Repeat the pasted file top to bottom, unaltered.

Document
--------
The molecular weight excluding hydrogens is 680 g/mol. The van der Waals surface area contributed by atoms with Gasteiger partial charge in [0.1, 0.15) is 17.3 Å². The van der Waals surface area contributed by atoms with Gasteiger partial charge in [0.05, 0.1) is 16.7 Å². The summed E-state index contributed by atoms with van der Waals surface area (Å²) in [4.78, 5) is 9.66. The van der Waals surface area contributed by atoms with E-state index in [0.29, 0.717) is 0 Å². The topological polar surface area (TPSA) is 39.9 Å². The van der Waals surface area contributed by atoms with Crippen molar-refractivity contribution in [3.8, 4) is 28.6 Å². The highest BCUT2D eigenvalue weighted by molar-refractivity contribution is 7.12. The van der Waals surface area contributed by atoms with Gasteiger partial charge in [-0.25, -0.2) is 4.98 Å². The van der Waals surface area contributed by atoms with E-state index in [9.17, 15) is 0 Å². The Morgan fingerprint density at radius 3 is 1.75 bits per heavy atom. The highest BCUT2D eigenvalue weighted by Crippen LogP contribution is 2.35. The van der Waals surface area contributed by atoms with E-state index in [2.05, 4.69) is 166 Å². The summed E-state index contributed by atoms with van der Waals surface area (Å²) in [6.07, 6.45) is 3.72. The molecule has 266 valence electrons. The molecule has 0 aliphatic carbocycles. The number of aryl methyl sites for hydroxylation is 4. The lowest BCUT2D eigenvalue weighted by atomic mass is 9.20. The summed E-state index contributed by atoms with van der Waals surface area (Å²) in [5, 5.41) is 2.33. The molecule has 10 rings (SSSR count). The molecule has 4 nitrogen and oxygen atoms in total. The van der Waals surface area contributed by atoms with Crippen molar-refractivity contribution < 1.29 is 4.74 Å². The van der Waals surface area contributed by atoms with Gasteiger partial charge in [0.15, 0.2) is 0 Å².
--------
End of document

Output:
The molecular weight excluding hydrogens is 680 g/mol. The van der Waals surface area contributed by atoms with Gasteiger partial charge in [0.1, 0.15) is 17.3 Å². The van der Waals surface area contributed by atoms with Gasteiger partial charge in [0.05, 0.1) is 16.7 Å². The summed E-state index contributed by atoms with van der Waals surface area (Å²) in [4.78, 5) is 9.66. The van der Waals surface area contributed by atoms with E-state index in [0.29, 0.717) is 0 Å². The topological polar surface area (TPSA) is 39.9 Å². The van der Waals surface area contributed by atoms with Crippen molar-refractivity contribution in [3.8, 4) is 28.6 Å². The highest BCUT2D eigenvalue weighted by molar-refractivity contribution is 7.12. The van der Waals surface area contributed by atoms with Gasteiger partial charge in [-0.25, -0.2) is 4.98 Å². The van der Waals surface area contributed by atoms with E-state index in [9.17, 15) is 0 Å². The Morgan fingerprint density at radius 3 is 1.75 bits per heavy atom. The highest BCUT2D eigenvalue weighted by Crippen LogP contribution is 2.35. The van der Waals surface area contributed by atoms with E-state index in [2.05, 4.69) is 166 Å². The summed E-state index contributed by atoms with van der Waals surface area (Å²) in [6.07, 6.45) is 3.72. The molecule has 266 valence electrons. The molecule has 0 aliphatic carbocycles. The number of aryl methyl sites for hydroxylation is 4. The lowest BCUT2D eigenvalue weighted by atomic mass is 9.20. The summed E-state index contributed by atoms with van der Waals surface area (Å²) in [5, 5.41) is 2.33. The molecule has 10 rings (SSSR count). The molecule has 4 nitrogen and oxygen atoms in total. The van der Waals surface area contributed by atoms with Crippen molar-refractivity contribution < 1.29 is 4.74 Å². The van der Waals surface area contributed by atoms with Gasteiger partial charge in [0.15, 0.2) is 0 Å².